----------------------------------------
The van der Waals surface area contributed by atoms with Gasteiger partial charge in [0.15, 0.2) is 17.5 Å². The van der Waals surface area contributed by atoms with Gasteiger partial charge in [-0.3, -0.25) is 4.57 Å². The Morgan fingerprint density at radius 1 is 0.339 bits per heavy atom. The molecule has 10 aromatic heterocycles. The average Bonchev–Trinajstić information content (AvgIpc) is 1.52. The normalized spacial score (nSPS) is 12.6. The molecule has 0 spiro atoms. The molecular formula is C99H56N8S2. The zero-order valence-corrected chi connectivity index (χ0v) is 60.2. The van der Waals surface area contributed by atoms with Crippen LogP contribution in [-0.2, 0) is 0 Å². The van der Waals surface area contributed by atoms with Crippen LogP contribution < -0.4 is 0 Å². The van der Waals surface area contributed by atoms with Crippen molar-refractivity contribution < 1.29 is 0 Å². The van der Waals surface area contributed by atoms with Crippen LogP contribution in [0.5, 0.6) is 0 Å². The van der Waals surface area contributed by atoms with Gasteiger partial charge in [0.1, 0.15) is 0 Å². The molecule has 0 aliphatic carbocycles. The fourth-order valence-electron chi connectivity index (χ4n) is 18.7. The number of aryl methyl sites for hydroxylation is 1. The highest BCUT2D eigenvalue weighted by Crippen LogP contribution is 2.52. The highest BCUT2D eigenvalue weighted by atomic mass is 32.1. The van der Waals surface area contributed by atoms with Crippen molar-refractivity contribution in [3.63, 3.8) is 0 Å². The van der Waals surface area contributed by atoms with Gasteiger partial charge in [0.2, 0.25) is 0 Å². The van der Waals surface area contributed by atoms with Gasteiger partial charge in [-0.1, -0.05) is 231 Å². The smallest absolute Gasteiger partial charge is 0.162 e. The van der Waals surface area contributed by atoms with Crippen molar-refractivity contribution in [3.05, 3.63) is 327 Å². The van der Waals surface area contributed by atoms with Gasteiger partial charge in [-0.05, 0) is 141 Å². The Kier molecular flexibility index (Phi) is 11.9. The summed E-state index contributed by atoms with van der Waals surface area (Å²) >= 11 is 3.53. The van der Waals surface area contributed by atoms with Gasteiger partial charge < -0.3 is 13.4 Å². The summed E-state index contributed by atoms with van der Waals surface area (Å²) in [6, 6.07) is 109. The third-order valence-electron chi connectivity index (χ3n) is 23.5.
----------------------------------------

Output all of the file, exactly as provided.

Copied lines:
The van der Waals surface area contributed by atoms with Gasteiger partial charge in [0.15, 0.2) is 17.5 Å². The van der Waals surface area contributed by atoms with Gasteiger partial charge in [-0.3, -0.25) is 4.57 Å². The Morgan fingerprint density at radius 1 is 0.339 bits per heavy atom. The molecule has 10 aromatic heterocycles. The average Bonchev–Trinajstić information content (AvgIpc) is 1.52. The normalized spacial score (nSPS) is 12.6. The molecule has 0 spiro atoms. The molecular formula is C99H56N8S2. The zero-order valence-corrected chi connectivity index (χ0v) is 60.2. The van der Waals surface area contributed by atoms with Crippen LogP contribution in [-0.2, 0) is 0 Å². The van der Waals surface area contributed by atoms with Crippen LogP contribution < -0.4 is 0 Å². The van der Waals surface area contributed by atoms with Crippen molar-refractivity contribution < 1.29 is 0 Å². The van der Waals surface area contributed by atoms with Crippen LogP contribution in [0.5, 0.6) is 0 Å². The van der Waals surface area contributed by atoms with Gasteiger partial charge in [0.1, 0.15) is 0 Å². The molecule has 0 aliphatic carbocycles. The fourth-order valence-electron chi connectivity index (χ4n) is 18.7. The number of aryl methyl sites for hydroxylation is 1. The highest BCUT2D eigenvalue weighted by Crippen LogP contribution is 2.52. The highest BCUT2D eigenvalue weighted by atomic mass is 32.1. The van der Waals surface area contributed by atoms with Crippen molar-refractivity contribution in [3.63, 3.8) is 0 Å². The van der Waals surface area contributed by atoms with Gasteiger partial charge in [0.2, 0.25) is 0 Å². The van der Waals surface area contributed by atoms with Gasteiger partial charge in [-0.1, -0.05) is 231 Å². The smallest absolute Gasteiger partial charge is 0.162 e. The van der Waals surface area contributed by atoms with Crippen molar-refractivity contribution in [3.05, 3.63) is 327 Å². The van der Waals surface area contributed by atoms with Gasteiger partial charge in [-0.05, 0) is 141 Å². The Kier molecular flexibility index (Phi) is 11.9. The summed E-state index contributed by atoms with van der Waals surface area (Å²) >= 11 is 3.53. The van der Waals surface area contributed by atoms with Gasteiger partial charge < -0.3 is 13.4 Å². The summed E-state index contributed by atoms with van der Waals surface area (Å²) in [6, 6.07) is 109. The third-order valence-electron chi connectivity index (χ3n) is 23.5.